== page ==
Background: Traumatic brain injury (TBI) can cause disorders of consciousness (DOC) by impairing the neuronal circuits of the ascending reticular activating system (ARAS) structures, including the hypothalamus, which are responsible for the maintenance of the wakefulness and awareness. However, the effectiveness of drugs targeting ARAS activation is still inadequate, and novel therapeutic modalities are urgently needed.
Methods: The goal of this work is to describe the neural loops of wakefulness, and explain how these elements participate in DOC, with emphasis on the identification of potential new therapeutic options for DOC induced by TBI.
Results: Hypothalamus has been identified as a sleep/wake center, and its anterior and posterior regions have diverse roles in the regulation of the sleep/wake function. In particular, the posterior hypothalamus (PH) possesses several types of neurons, including the orexin neurons in the lateral hypothalamus (LH) with widespread projections to other wakefulness-related regions of the brain. Orexins have been known to affect feeding and appetite, and recently their profound effect on sleep disorders and DOC has been identified. Orexin antagonists are used for the treatment of insomnia, and orexin agonists can be used for narcolepsy. Additionally, several studies demonstrated that the agonists of orexin might be effective in the treatment of DOC, providing novel therapeutic opportunities in this field.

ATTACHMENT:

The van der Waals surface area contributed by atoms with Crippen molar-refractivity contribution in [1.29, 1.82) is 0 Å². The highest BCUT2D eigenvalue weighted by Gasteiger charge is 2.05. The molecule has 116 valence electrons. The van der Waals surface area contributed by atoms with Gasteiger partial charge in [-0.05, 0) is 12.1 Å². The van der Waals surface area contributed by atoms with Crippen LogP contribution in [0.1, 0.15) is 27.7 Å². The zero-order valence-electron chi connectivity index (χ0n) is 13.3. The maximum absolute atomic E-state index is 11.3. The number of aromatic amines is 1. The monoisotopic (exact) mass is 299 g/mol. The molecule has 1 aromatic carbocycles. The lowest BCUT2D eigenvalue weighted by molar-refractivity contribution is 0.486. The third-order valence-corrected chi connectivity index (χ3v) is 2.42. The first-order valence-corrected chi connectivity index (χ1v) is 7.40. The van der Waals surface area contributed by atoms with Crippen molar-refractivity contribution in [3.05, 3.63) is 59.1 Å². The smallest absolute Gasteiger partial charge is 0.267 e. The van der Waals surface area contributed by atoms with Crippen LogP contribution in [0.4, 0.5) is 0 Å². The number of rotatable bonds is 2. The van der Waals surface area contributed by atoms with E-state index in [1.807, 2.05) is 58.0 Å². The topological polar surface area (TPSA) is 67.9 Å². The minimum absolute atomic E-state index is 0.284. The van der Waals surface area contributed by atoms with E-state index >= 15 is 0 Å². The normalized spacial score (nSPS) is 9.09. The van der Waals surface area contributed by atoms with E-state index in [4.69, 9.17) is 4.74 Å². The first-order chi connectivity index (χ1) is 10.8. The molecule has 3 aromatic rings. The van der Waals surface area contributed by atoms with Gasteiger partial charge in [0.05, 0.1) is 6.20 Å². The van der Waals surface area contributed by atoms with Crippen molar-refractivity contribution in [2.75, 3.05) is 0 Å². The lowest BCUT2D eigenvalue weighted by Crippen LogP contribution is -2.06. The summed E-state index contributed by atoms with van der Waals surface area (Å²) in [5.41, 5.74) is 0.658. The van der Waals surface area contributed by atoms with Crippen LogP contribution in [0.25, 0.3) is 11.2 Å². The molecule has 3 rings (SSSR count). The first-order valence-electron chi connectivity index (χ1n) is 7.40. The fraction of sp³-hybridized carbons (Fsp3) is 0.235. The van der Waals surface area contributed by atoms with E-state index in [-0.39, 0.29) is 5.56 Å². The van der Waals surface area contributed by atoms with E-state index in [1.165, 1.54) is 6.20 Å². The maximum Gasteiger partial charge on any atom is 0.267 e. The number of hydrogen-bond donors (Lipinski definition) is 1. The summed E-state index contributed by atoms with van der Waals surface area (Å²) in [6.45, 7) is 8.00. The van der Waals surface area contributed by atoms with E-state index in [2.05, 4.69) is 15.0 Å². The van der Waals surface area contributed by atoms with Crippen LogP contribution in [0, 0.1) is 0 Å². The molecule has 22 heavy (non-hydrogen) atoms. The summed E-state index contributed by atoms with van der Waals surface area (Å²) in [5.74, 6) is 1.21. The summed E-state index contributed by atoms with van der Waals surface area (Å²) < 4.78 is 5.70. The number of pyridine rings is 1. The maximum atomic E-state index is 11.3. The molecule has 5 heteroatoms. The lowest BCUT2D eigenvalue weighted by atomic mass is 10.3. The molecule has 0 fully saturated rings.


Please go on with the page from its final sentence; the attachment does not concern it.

Conclusion: The hypothalamic-centered orexin has been adopted as the point of entry into the system of consciousness control, and modulators of orexin signaling opened several therapeutic opportunities for the treatment of DOC.
[http://dx.doi.org/10.1097/PHM.0000000000001243] [PMID: 31206359]
[http://dx.doi.org/10.2165/11535940-000000000-00000] [PMID: 20658796]
[http://dx.doi.org/10.1111/j.1749-6632.2009.04471.x] [PMID: 19351354]
[http://dx.doi.org/10.1097/00001199-200208000-00004] [PMID: 12105999]
[http://dx.doi.org/10.1080/02699050310001646206] [PMID: 15545207]
[http://dx.doi.org/10.1097/01.PHM.0000128789.75375.D3] [PMID: 15166683]
[http://dx.doi.org/10.1016/0149-7634(94)90049-3] [PMID: 7984354]
[http://dx.doi.org/10.1097/00001199-200405000-00006] [PMID: 15247847]
[http://dx.doi.org/10.1111/j.1540-8159.1989.tb02724.x] [PMID: 2470059]
[http://dx.doi.org/10.1146/annurev-pharmtox-010510-100528] [PMID: 21034217]
[http://dx.doi.org/10.1111/j.1749-6632.2010.05513.x] [PMID: 20633143]
[http://dx.doi.org/10.1523/JNEUROSCI.18-23-09996.1998] [PMID: 9822755]
[http://dx.doi.org/10.1523/JNEUROSCI.23-08-03555.2003] [PMID: 12716965]
[http://dx.doi.org/10.1111/j.1460-9568.2008.06397.x] [PMID: 18793323]
[http://dx.doi.org/10.1523/JNEUROSCI.22-21-09453.2002] [PMID: 12417670]
[http://dx.doi.org/10.1212/01.wnl.0000167605.02541.f2] [PMID: 16009905]
[http://dx.doi.org/10.1146/annurev-pharmtox-010716-104837] [PMID: 27860547]
[http://dx.doi.org/10.1016/j.neuroscience.2004.10.005] [PMID: 15652995]
[http://dx.doi.org/10.1111/j.1460-9568.2008.06446.x] [PMID: 18973565]
[http://dx.doi.org/10.1016/j.neuropharm.2011.08.047] [PMID: 21924278]
[http://dx.doi.org/10.1093/sleep/26.8.953] [PMID: 14746374]
[http://dx.doi.org/10.1021/acs.molpharmaceut.5b00047] [PMID: 25880274]
[http://dx.doi.org/10.1046/j.1365-2826.2001.00655.x] [PMID: 11328451]
[http://dx.doi.org/10.3748/wjg.v10.i6.875] [PMID: 15040036]